The name comes from the fact that at least half of those in this subcategory have close relatives that have also struggled with addiction in the past. Many also struggle with co-occurring disorders, like depression or a bipolar disorder.
The chronic severe alcoholic is probably what most people think of when they think about alcoholism. Chronic alcoholics make up less than ten percent of everyone struggling with an alcohol use disorder. But the condition is very serious.
Chronic severe alcoholics have the highest rates of co-occurring disorders and family histories of alcoholism. At this point, alcohol dependence is so severe that you couldn't go more than a few hours without starting to experience alcohol withdrawals.
The good news here is that chronic severe alcoholics are more likely to seek out help for abusing alcohol. In fact, two-thirds of chronic severe alcoholics eventually seek alcohol treatment for their condition.
The Stages of Alcoholism
Alcoholism does not typically happen all at once. Instead, there are usually early signs of alcohol abuse. If these signs go unaddressed, abusing alcohol can slowly turn into alcohol dependence. From there, dependence can easily turn into full-blown addiction.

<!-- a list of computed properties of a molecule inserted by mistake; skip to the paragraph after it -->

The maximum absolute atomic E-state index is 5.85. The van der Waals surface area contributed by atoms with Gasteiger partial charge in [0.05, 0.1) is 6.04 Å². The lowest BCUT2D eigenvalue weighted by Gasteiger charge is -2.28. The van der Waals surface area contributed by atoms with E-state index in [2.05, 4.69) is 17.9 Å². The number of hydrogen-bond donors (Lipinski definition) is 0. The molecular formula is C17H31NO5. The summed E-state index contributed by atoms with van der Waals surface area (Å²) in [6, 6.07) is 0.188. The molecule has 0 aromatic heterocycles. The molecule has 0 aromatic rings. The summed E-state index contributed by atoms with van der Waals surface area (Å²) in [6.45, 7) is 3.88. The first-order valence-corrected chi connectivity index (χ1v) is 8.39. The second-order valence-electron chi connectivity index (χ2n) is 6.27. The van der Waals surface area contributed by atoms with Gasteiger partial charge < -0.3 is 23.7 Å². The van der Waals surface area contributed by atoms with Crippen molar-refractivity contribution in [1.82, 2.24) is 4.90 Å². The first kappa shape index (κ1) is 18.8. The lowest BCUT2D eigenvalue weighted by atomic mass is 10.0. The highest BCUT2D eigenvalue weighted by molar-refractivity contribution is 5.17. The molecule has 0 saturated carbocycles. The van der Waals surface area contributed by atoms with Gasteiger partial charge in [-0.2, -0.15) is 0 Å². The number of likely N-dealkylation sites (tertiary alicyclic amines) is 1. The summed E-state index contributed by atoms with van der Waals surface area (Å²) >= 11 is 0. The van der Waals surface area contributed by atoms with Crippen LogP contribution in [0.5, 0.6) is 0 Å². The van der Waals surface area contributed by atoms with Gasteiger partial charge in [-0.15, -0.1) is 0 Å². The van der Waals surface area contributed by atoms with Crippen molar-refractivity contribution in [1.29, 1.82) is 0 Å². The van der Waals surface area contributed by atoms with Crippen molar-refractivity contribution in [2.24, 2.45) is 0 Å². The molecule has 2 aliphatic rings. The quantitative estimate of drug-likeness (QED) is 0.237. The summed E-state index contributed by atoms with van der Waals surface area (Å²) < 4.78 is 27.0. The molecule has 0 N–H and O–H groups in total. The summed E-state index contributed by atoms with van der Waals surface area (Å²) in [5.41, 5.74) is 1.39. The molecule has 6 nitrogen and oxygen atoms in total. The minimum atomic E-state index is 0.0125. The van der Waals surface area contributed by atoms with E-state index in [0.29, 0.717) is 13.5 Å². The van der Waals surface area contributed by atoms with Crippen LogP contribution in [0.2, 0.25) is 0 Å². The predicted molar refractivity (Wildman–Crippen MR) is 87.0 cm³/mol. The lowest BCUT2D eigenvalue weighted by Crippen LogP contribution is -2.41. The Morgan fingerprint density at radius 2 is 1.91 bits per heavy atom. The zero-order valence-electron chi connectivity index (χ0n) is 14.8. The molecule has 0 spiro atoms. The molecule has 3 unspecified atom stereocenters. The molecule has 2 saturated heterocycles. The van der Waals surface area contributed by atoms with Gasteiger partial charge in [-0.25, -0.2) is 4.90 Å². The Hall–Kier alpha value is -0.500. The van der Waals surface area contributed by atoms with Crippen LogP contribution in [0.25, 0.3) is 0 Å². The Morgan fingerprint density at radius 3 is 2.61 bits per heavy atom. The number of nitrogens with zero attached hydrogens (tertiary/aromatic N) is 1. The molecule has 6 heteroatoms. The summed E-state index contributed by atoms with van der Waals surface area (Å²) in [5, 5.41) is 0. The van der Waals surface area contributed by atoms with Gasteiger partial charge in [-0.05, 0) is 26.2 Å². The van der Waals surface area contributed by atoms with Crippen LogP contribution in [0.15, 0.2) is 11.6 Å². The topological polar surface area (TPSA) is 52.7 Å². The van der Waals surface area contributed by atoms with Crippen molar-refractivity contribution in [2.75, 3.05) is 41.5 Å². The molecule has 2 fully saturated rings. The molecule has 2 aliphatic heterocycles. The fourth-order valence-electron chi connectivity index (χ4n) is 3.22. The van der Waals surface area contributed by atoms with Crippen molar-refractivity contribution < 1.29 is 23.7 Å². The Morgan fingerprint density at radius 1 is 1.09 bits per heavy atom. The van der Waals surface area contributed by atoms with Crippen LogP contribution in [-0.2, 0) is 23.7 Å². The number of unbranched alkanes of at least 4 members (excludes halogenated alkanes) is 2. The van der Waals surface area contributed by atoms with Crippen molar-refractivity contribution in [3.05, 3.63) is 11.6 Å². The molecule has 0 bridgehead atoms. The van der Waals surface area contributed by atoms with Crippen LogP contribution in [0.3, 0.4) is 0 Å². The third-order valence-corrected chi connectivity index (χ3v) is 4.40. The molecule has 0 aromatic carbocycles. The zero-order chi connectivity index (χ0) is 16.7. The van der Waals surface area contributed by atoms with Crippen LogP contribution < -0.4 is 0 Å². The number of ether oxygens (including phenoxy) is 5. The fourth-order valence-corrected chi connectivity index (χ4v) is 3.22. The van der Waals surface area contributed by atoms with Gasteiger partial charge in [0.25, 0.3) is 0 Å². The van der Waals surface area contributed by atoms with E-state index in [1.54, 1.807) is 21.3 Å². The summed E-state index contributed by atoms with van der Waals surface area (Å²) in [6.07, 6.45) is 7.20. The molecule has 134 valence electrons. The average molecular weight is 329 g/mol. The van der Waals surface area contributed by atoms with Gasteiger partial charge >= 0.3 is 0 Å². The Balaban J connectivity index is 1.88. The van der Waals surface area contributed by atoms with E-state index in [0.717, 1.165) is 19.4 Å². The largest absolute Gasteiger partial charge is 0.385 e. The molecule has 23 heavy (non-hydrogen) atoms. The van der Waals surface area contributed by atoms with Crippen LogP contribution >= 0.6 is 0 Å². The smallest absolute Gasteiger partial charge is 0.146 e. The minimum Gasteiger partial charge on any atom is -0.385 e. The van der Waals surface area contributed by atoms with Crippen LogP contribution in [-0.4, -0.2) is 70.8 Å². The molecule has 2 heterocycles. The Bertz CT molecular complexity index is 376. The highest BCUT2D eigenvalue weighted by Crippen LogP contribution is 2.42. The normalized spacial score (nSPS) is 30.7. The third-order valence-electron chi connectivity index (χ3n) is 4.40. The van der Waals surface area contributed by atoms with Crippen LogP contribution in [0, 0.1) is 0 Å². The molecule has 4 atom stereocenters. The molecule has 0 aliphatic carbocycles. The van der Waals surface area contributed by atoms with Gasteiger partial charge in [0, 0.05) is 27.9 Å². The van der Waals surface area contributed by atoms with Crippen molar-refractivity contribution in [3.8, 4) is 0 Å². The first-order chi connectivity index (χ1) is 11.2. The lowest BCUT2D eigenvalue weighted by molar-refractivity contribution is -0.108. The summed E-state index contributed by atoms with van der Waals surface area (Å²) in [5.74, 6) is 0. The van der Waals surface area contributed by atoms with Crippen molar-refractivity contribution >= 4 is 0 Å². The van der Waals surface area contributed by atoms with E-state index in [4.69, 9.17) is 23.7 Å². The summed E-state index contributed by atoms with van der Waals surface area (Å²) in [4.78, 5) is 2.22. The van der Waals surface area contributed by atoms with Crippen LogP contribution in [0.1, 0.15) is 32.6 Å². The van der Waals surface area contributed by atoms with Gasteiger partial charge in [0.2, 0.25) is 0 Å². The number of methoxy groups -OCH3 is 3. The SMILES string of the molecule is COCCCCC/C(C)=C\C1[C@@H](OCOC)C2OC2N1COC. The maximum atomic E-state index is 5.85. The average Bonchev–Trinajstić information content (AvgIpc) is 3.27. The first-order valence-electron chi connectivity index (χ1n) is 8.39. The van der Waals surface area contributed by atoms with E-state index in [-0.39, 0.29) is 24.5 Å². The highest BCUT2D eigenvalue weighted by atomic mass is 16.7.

These stages of alcoholism will often progress very slowly. This makes it difficult to recognize when alcohol addiction is actually present.
To help you recognize alcoholism, we go through an overview of each of the stages of alcoholism. The important point here is that you can choose to overcome the effects of alcohol addiction no matter what stage you are in. It is never too late to find rehab information.
From a Drinking Habit to Dependence
We've mentioned it before: you don't usually become alcohol dependent immediately.
Instead, people generally develop a drinking habit before dependence begins to take shape.
Two of the most common symptoms that your drinking habit is transforming into alcohol dependence are:
You find that you need to drink more and more alcohol to reach the same effects. This is building up tolerance.
You find that you keep drinking alcohol once you've started, and are unable to stop.
Drinking heavily does not necessarily mean that you are addicted to alcohol. But it is a sign that physical dependence and eventually addiction is on the way.
In this early stage, it is sometimes difficult to identify the symptoms of alcoholism.
Instead, people generally develop a drinking habit before dependence begins to take shape.